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Basic Theory Page 1   
Introduction


“Music theory” is a name that sounds rather threatening to many people. In my experience that's especially true for banjo players. The reality is a lot less scary. What we really want to know is how we can put notes and rhythm together to play something that sounds good. If you play an instrument in any style of music you are already applying “music theory.” Every time you listen to music you really like you are doing the same thing. “Music theory” is mainly just a way to talk about music and write it down in a way that other people can understand. It's used to describe all of the aspects of music that most of us just take for granted. The fact is that we are all hardwired to respond to certain sounds and rhythms from birth and don't really need anyone to tell us what we should like or not like.

Still, we do need to have names for the basic elements of any kind music we want to play. This lets us talk about them with other musicians and describe what we're trying to do when we're playing music together. It also makes it easier to understand new musical ideas we might want to learn about. This section explains the basic musical elements that all musicians should have a little familiarity with. Feel free to skip around to find things that you are curious about or need to brush up on. Here goes!

Music has several fundamental components:

  • The smallest element of music is the note. Notes are usually arranged in some kind of sequence to create melodies that can be simple or very complex.
  • We group notes in several ways. Notes usually come in specific sets called scales that have specific distances between each note. When we play more than one note at the same time we're playing chords. Chords are groups of notes that sound good when played at the same time.
  • Most music puts specific spaces between notes. We call this rhythm. Rhythm deals with the length, speed, and spacing of notes.

  • Harmony is how different notes sound when played or sung at the same time.

In order to talk about music we need a common system for writing music down. Western musical tradition uses notes written on five lines called staffs or sometimes staves. Each line and the spaces between the lines correspond to a specific note. This type of music notation is independent of the instrument playing the music. Most bluegrass music is taught using a system called tablature that uses a lines to represent each string and numbers on these lines to tell us which fret on that string should be played by our left hand. It's really a picture of the neck and strings. Tablature is easy to learn (visit my How to Use Tablature page if you aren't familiar with it already) but it only works for the instrument it's written for. Music notation is universal but harder to apply to a specific instrument.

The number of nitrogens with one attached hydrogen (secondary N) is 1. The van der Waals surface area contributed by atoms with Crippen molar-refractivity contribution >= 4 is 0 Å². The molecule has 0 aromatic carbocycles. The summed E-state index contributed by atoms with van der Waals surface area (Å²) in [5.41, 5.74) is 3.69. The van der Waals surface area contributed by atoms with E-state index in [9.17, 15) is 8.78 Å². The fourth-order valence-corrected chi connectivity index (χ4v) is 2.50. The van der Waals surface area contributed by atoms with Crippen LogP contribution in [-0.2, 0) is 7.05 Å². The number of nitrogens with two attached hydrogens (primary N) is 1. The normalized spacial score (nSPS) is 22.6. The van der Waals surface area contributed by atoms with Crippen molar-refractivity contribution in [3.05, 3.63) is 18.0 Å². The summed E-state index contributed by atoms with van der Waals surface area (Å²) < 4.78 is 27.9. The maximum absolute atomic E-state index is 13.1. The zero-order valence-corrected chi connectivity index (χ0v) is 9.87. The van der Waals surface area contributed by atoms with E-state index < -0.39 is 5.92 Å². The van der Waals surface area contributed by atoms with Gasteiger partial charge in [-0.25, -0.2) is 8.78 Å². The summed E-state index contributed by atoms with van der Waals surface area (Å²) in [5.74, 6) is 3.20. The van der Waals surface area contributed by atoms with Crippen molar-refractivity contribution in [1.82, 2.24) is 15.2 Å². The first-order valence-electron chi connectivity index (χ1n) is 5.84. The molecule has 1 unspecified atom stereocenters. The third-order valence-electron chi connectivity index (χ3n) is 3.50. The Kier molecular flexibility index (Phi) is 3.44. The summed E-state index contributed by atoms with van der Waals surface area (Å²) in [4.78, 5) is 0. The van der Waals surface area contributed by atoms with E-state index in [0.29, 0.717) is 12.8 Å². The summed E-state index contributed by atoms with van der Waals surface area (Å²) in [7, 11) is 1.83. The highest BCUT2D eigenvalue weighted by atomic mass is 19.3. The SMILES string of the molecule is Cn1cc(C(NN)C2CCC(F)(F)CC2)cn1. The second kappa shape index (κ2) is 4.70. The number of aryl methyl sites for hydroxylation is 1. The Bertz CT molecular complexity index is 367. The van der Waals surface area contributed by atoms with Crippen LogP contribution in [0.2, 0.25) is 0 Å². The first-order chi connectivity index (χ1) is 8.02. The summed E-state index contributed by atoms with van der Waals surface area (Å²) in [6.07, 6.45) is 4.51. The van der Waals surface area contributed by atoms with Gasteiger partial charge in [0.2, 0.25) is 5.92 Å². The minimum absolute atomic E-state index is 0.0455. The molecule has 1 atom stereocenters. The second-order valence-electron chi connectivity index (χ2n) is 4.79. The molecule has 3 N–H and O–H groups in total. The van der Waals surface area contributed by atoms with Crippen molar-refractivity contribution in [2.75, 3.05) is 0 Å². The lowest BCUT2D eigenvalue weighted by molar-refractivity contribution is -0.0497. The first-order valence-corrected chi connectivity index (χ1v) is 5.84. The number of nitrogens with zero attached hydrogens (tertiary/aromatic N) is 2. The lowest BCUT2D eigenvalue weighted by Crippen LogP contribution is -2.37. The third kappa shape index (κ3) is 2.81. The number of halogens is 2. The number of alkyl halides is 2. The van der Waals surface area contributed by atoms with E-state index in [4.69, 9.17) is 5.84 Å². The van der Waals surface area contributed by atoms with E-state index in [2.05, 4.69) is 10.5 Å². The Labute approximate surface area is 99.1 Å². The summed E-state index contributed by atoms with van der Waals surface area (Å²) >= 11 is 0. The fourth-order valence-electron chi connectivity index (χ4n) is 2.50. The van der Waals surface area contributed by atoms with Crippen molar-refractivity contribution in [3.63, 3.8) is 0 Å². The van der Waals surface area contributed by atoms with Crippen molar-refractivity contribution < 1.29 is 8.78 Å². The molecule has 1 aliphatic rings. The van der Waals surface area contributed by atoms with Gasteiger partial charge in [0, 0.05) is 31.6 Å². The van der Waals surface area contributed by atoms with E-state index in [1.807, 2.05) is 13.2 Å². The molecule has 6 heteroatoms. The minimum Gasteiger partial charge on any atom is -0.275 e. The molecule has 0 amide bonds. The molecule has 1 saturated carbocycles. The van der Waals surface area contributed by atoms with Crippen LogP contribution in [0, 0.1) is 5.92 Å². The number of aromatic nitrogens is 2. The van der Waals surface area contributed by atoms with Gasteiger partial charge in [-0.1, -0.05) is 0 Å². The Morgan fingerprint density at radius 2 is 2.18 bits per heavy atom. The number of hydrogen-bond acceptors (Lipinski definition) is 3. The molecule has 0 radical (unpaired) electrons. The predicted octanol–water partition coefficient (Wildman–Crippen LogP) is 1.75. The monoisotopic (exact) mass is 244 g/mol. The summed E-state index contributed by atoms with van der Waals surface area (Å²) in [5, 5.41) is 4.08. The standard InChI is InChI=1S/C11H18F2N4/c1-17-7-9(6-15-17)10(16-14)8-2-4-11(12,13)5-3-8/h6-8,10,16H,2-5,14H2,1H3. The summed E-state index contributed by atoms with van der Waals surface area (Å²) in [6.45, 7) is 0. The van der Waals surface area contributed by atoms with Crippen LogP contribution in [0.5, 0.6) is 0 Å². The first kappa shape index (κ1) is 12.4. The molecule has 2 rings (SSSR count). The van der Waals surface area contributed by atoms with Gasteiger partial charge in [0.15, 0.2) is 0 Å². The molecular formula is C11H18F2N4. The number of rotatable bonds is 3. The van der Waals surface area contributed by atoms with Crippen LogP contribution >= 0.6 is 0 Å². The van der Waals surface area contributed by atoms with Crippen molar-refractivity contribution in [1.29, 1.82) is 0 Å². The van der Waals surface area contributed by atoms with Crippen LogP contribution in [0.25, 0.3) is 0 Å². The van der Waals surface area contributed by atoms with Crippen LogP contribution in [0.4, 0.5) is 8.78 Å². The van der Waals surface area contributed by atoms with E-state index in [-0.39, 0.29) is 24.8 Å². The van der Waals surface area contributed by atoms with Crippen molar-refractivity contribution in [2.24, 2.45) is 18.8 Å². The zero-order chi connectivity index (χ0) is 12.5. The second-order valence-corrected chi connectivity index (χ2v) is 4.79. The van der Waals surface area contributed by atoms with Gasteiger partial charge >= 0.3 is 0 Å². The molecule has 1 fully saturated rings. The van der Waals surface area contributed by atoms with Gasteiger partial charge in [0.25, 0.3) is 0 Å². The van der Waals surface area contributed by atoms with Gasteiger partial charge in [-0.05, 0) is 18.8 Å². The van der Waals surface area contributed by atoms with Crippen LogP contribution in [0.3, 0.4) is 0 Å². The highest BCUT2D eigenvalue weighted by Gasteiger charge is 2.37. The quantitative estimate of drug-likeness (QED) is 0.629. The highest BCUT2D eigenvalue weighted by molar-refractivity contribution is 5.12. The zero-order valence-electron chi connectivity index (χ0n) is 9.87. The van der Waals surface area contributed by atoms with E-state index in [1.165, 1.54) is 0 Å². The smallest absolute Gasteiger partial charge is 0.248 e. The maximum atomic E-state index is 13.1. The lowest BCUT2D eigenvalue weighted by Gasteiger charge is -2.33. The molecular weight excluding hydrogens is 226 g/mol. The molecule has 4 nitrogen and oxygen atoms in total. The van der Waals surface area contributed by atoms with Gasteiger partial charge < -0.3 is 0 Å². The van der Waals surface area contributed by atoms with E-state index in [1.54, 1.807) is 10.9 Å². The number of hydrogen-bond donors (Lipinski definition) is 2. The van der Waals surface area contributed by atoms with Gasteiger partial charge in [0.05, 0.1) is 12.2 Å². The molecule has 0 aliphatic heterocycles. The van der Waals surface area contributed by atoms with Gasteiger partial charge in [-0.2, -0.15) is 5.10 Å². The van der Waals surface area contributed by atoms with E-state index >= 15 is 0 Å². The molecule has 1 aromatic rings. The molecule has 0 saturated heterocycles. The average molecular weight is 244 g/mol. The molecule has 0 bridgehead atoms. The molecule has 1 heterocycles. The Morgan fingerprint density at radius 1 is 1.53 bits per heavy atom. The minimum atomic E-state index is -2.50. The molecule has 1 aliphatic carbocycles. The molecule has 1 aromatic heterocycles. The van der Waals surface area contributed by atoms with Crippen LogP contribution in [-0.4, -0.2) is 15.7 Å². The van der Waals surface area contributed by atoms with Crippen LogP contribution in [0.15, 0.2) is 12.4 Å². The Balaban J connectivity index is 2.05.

Tablature tells us which strings to pick and which frets our left hand fingers are fretting. In addition to this information we also need to know how long each note lasts. Most tablature borrows from standard music notation to show us the length of notes. In music notation notes are written using small ovals that are either black or white inside and often have a vertical line attached going either up or down. Tablature uses similar lines to indicate note length.

Here is a measure of tablature and music notation showing the forward roll. The music section on top has a few symbols or numbers that we don't usually see in the tablature.


    
Music and Tablature Example


The squiggly symbol on the upper left is a treble clef. This refers to the range of pitches instruments play. Most of the bluegrass instruments would be written using the treble clef. The main bluegrass instrument that wouldn't use it is the bass. It and other instruments that produce very low pitches use the other clef which is conveniently called the bass clef. Piano music is written using both clefs. The right hand part is written using a treble clef and the left hand that plays the lowest notes uses the bass clef. These clefs are just a way to make it as easy as possible to fit music for a wide variety of instruments into a pretty limited system of notation.

Under the treble clef is something that says 8va. This doesn't normally concern us. It is called an octavo and means that the music for the banjo (as well as the guitar) is written an octave higher than their actual pitch. This just makes it easier to read.

The symbol on the top line to the right of the treble clef tells us about the key we're playing in. This is the symbol for a note that's raised a half step or 1 fret up from the original note. There can be up to 6 symbols here. We call this the key signature of the upcoming music. If the symbol looked liks a small lower case “b” it would indicate a flatted note. Time signatures are always either all sharps or all flats. They can't have both at the same time. In this example we se only one sharp. This means that our example is played in the key of G which has one sharp and all the rest of the note of the scale are natural notes. We won't go over other keys except to say that the one that doesn't have any sharps or flats is the key of C. Finally, the key signature is irrelevant in tab since we only need to know how the banjo is tuned to read the tablature. Also, many tabs tell you the key the song or tune should be played in and if you need to use a capo or retune to play in this key.

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